True royalty among garden plants. Peonies feature blossoms that can take your breath away. But growing peonies requires more than just a penchant for their vibrant color and sweet scent. Growing Peonies!
Thirty two species of wild peonies are native from the Mediterranean region to eastern Asia. With two species endemic to western North America.
The wild peony species are mostly herbaceous perennials. But some Chinese species are woody shrubs, mistakenly but perhaps permanently called ‘tree peonies’ in English. All are beautiful.
How To Plant Peonies-First
Grow peonies in deep, fertile, humus-rich, moist soil that drains well. Soil pH should be neutral. Peonies are not fussy, but choose your location wisely, as they resent disturbance.Provide shelter from strong winds. Plant away from trees or shrubs as peonies don’t like to compete for food and moisture. Space them 3 to 4 feet apart for good air circulation.
Peonies like full sun, and though they can manage with half a day, they bloom best in a sunny spot.Peonies are usually sold as bare-root tubers with 3 to 5 eyes (buds), divisions of a 3- or 4-year-old plant.Dig a generous-sized hole, about 2 feet deep and 2 feet across in well-drained soil in a sunny spot. The soil will benefit from the addition of organic material in the planting hole. If the soil is heavy or very sandy, enrich it with extra compost. Incorporate about one cup of bonemeal into the soil.
How To Plant Peonies-Second
Learn more about soil amendments and preparing soil for planting.Set the root so the eyes face upward on top of a mound of soil in the hole, placing the roots just 2 inches below the soil surface. Don’t plant too deep! In southern states, choose early-blooming varieties, plant them about 1 inch deep, and provide some shade.
Then, backfill the hole, taking care that the soil doesn’t settle and bury the root deeper than 2 inches. Tamp the soil gently.When planting a container-grown peony, cover it no deeper than it grew in the pot. Water thoroughly.
Itoh Peony Collection
Those who admire the colorful and exotic flowers of tree peonies, but prefer the perennial growing cycle of herbaceous Peonies, will love the Itoh Peonies, also known as intersectional hybrids. They tend to resemble tree Peonies with a domed, vigorous growth habit and large double flowers with disease-resistant lacy, dark green foliage. After the flowering cycle, gardeners will enjoy the handsome bush for the remainder of the season.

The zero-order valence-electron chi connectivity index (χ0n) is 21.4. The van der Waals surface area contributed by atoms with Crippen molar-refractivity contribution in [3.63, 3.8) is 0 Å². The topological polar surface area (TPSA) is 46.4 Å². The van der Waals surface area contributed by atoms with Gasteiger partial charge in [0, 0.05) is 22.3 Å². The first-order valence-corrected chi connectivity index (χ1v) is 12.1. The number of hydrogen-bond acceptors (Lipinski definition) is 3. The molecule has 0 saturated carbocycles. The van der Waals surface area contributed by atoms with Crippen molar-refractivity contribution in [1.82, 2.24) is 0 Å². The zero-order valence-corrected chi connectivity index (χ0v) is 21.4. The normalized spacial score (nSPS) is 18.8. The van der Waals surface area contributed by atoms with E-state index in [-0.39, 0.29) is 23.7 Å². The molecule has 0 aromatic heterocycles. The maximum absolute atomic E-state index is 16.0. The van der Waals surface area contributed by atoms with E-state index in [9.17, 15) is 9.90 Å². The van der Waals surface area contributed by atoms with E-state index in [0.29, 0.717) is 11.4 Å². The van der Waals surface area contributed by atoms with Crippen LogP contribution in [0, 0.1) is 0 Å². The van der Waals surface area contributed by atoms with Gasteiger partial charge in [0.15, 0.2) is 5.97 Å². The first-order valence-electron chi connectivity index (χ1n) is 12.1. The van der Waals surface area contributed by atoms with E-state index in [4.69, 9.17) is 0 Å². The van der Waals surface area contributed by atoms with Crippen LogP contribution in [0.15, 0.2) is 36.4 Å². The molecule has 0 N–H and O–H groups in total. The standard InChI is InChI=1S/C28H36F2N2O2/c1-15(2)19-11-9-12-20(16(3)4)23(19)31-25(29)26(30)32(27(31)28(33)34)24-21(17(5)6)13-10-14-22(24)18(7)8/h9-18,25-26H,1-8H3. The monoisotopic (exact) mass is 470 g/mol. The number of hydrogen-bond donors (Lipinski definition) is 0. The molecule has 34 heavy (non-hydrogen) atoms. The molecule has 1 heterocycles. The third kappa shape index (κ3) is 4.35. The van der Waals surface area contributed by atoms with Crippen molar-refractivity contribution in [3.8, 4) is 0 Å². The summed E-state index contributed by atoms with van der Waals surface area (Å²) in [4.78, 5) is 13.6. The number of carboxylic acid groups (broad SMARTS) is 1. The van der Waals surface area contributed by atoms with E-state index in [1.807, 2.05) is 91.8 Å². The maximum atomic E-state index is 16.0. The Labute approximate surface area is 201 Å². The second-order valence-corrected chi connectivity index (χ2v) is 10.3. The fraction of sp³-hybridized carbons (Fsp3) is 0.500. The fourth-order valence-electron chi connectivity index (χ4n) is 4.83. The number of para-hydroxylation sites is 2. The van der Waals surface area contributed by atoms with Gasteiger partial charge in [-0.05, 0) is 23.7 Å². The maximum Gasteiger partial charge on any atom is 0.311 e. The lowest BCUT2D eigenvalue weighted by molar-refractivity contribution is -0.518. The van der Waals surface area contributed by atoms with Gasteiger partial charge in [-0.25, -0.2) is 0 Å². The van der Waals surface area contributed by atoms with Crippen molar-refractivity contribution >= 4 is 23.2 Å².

Once established, Itoh Peonies have an extended blooming period, with as many as 50 blooms in a single season due to their ability to produce primary and secondary buds. They are excellent in cut flower arrangements. They will grow to three feet tall and wide and continue to improve with age.
Peony Flowers: Season and Color
Herbaceous peonies bloom at varying times throughout late spring and early summer. The earliest begin blooming in mid-May. The bloom is usually finished by the Summer Solstice, however on a particularly cool year blooms may continue into early July.
Traditionally, herbaceous peonies come in four colors: white, blush, pink, and red. Through modern breeding, a greater range of colors has been achieved including coral, yellow, and patterned peonies. However, due to the historical nature of the peony garden, the peonies in this collection are within the narrower, traditional color range.
Most peony plants are sun-lovers. “They require almost nothing but full sun and patience,” says Kathleen Gagan of Peony’s Envy in New Jersey.
However, tree peonies prefer light shade during the heat of midday. Which encourages the blossoms to last 10 to 14 days, rather than fading quickly (two to three days) in full sun. In China, parasols are enlisted to protect the delicate flowers from sun.
How to Make Cut Peonies Last Longer
Peonies make wonderful, long-lasting cut flowers that generally persist for over a week. You can pick them as open as you like, but for the best vase life, harvest them while in bud. I aim for harvesting at the “soft marshmallow” stage—in the mornings I go through the plants and gently squeeze each flower bud, feeling for sponginess.
If buds are still hard, then I leave them to ripen longer, but if they feel soft—similar to a marshmallow— I pick them. When harvesting, be sure to leave at least two sets of leaves on the stem so that the plant can continue to grow and store food over the summer.
History of Peonies
Peonies have been growing in Eastern gardens for over 4,000 years. As the imperial symbol, the flowers were spread across the country as different emperors moved their courts. They reached Japan around the beginning of the eighth century. They were also revered for their beauty and further hybridized.
In Europe, herbaceous peonies are a part of ancient Greek mythology and are highly regarded for their medicinal properties.
Peonies prefer full sun and slightly alkaline, well-drained soil. If a peony becomes top-heavy with flowers, staking will prevent the stems from breaking. Once peonies die back in the autumn, they should be cut back to ground level.